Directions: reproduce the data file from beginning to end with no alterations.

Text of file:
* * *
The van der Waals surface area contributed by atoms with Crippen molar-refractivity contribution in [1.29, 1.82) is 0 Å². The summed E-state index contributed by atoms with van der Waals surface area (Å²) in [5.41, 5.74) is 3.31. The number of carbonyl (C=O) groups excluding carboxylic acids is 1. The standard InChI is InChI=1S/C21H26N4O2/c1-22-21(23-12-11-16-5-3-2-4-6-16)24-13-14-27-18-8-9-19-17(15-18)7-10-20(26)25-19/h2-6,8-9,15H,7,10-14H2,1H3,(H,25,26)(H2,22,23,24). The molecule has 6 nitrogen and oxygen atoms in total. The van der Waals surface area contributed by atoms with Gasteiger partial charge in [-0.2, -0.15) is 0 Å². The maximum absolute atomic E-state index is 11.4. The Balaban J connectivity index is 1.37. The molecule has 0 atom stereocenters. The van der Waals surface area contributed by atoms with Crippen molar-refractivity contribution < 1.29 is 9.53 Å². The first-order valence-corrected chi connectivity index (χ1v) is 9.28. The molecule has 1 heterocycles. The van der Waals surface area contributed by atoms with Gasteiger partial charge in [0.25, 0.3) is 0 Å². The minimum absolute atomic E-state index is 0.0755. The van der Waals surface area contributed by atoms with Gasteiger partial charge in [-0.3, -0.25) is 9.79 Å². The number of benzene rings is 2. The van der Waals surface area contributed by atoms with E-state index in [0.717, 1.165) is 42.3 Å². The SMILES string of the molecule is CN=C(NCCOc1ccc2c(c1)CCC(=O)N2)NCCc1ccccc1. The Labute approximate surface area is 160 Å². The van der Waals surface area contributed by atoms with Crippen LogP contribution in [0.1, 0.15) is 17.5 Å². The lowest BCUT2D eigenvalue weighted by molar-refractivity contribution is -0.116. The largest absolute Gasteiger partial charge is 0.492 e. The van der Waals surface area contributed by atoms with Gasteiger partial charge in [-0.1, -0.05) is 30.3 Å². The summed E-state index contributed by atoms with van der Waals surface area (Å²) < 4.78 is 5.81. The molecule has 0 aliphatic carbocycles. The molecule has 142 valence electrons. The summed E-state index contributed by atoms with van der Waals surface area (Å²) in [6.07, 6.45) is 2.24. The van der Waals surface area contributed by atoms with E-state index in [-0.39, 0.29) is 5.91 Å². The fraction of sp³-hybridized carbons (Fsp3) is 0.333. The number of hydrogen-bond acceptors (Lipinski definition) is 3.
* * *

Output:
The van der Waals surface area contributed by atoms with Crippen molar-refractivity contribution in [1.29, 1.82) is 0 Å². The summed E-state index contributed by atoms with van der Waals surface area (Å²) in [5.41, 5.74) is 3.31. The number of carbonyl (C=O) groups excluding carboxylic acids is 1. The standard InChI is InChI=1S/C21H26N4O2/c1-22-21(23-12-11-16-5-3-2-4-6-16)24-13-14-27-18-8-9-19-17(15-18)7-10-20(26)25-19/h2-6,8-9,15H,7,10-14H2,1H3,(H,25,26)(H2,22,23,24). The molecule has 6 nitrogen and oxygen atoms in total. The van der Waals surface area contributed by atoms with Gasteiger partial charge in [-0.2, -0.15) is 0 Å². The maximum absolute atomic E-state index is 11.4. The Balaban J connectivity index is 1.37. The molecule has 0 atom stereocenters. The van der Waals surface area contributed by atoms with Crippen molar-refractivity contribution < 1.29 is 9.53 Å². The first-order valence-corrected chi connectivity index (χ1v) is 9.28. The molecule has 1 heterocycles. The van der Waals surface area contributed by atoms with Gasteiger partial charge in [0.25, 0.3) is 0 Å². The minimum absolute atomic E-state index is 0.0755. The van der Waals surface area contributed by atoms with Gasteiger partial charge in [-0.3, -0.25) is 9.79 Å². The number of benzene rings is 2. The van der Waals surface area contributed by atoms with E-state index in [0.717, 1.165) is 42.3 Å². The SMILES string of the molecule is CN=C(NCCOc1ccc2c(c1)CCC(=O)N2)NCCc1ccccc1. The Labute approximate surface area is 160 Å². The van der Waals surface area contributed by atoms with Crippen LogP contribution in [0.1, 0.15) is 17.5 Å². The lowest BCUT2D eigenvalue weighted by molar-refractivity contribution is -0.116. The largest absolute Gasteiger partial charge is 0.492 e. The van der Waals surface area contributed by atoms with Gasteiger partial charge in [-0.1, -0.05) is 30.3 Å². The summed E-state index contributed by atoms with van der Waals surface area (Å²) < 4.78 is 5.81. The molecule has 0 aliphatic carbocycles. The molecule has 142 valence electrons. The summed E-state index contributed by atoms with van der Waals surface area (Å²) in [6.07, 6.45) is 2.24. The van der Waals surface area contributed by atoms with E-state index in [-0.39, 0.29) is 5.91 Å². The fraction of sp³-hybridized carbons (Fsp3) is 0.333. The number of hydrogen-bond acceptors (Lipinski definition) is 3.